Although there have been a few cases of cinemas opening in buildings which
were originally built as Turkish baths,
Wimbledon Theatre seems to have been
the only theatre which had its own Turkish bath in the basement.
The theatre was
designed by Cecil Masey and Roy Young, with Frank J Jones. It was owned by J B
Mulholland, under whose management it opened on 26 December 1910 with a
pantomime, Jack and Jill. In addition to
the theatre and Turkish baths, the building also included shops, an
assembly hall, and two
floors of offices.
appears to have been written about the Turkish baths when the theatre was
opened. However, as the only entrance was through one of several doorways
leading off a lobby within the theatre building, it is safe to
assume that it was intended mainly for the benefit of the actors and theatre
staff, perhaps to relax the former and
de-stress the latter. Furthermore, the absence of a women's toilet
indicates that it was intended for use only by the male actors and theatre
lobby had an entrance from the street—the door to the left of the Turkish bath
entrance led upstairs to the assembly hall, and that to the right was a fire exit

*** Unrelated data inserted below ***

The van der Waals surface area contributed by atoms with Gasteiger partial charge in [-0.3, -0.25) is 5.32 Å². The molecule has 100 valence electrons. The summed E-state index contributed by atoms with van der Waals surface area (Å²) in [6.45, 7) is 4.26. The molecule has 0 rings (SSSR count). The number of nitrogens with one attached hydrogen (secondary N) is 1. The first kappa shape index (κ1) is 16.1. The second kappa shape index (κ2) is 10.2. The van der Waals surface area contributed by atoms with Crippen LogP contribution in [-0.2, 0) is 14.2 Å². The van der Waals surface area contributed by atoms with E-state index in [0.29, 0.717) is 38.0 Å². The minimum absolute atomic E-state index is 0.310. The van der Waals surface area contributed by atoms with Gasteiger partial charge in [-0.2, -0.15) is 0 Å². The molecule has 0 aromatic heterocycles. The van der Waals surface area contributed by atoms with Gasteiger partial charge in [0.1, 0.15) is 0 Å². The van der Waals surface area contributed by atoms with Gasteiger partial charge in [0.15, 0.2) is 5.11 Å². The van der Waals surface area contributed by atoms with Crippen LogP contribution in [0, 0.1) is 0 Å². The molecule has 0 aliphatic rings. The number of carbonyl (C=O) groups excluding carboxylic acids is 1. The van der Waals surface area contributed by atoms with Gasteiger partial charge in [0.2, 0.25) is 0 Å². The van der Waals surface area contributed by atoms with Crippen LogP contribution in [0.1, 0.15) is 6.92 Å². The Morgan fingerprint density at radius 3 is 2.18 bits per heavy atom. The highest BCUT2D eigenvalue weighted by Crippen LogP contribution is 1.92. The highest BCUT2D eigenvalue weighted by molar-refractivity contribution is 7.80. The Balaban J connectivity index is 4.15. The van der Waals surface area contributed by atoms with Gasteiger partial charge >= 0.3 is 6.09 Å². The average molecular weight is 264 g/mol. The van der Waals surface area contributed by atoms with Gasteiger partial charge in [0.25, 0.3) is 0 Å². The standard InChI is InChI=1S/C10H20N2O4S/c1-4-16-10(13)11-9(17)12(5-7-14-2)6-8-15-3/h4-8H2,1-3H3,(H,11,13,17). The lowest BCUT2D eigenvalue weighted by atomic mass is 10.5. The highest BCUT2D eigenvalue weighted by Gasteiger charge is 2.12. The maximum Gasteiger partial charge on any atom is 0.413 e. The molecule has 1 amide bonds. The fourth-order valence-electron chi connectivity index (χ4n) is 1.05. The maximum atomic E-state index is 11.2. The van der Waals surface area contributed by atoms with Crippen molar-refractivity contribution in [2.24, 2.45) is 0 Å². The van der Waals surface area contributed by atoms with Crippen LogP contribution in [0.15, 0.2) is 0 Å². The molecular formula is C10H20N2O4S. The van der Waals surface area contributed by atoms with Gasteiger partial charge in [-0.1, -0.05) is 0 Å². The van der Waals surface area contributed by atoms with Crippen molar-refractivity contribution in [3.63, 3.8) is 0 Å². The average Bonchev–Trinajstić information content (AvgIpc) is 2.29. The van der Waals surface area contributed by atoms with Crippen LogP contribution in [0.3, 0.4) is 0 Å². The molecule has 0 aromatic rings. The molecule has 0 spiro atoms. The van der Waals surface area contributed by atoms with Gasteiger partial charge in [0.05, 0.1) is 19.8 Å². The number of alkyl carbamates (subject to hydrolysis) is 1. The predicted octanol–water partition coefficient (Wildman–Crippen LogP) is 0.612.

from the theatre Stalls—it is not clear whether
the baths were ever open to
members of the public. No mention is to be found in the local
directories of the period; no mention has been found in newspaper
advertisements for the theatre; neither did there seem to be any advertisements
for the Turkish bath itself.
paper, describing the building prior to its opening, did note the existence of the
Turkish bath but made no mention of who it was for. What did interest them was
the use of the Turkish bath to augment the heating of the theatre.
There are Turkish baths on part of the site occupied by the
theatre and a series of ducts from the hot rooms have been arranged connecting with gratings in the floors and walls of the theatre,
so that in the event of the climate playing one of their sudden pranks with which it afflicts us, the temperature can be raised
from 40 to 60 degrees in 15 minutes.
theatregoers must have hoped that the Turkish bath was empty of sweating bathers while the theatre
temperature was being raised in this novel manner.
closed in 1938, and the Turkish bath remained closed when the theatre re-opened
after the war. It is, happily, still open and
continues to provide a full programme of shows and live entertainment.
2: The upper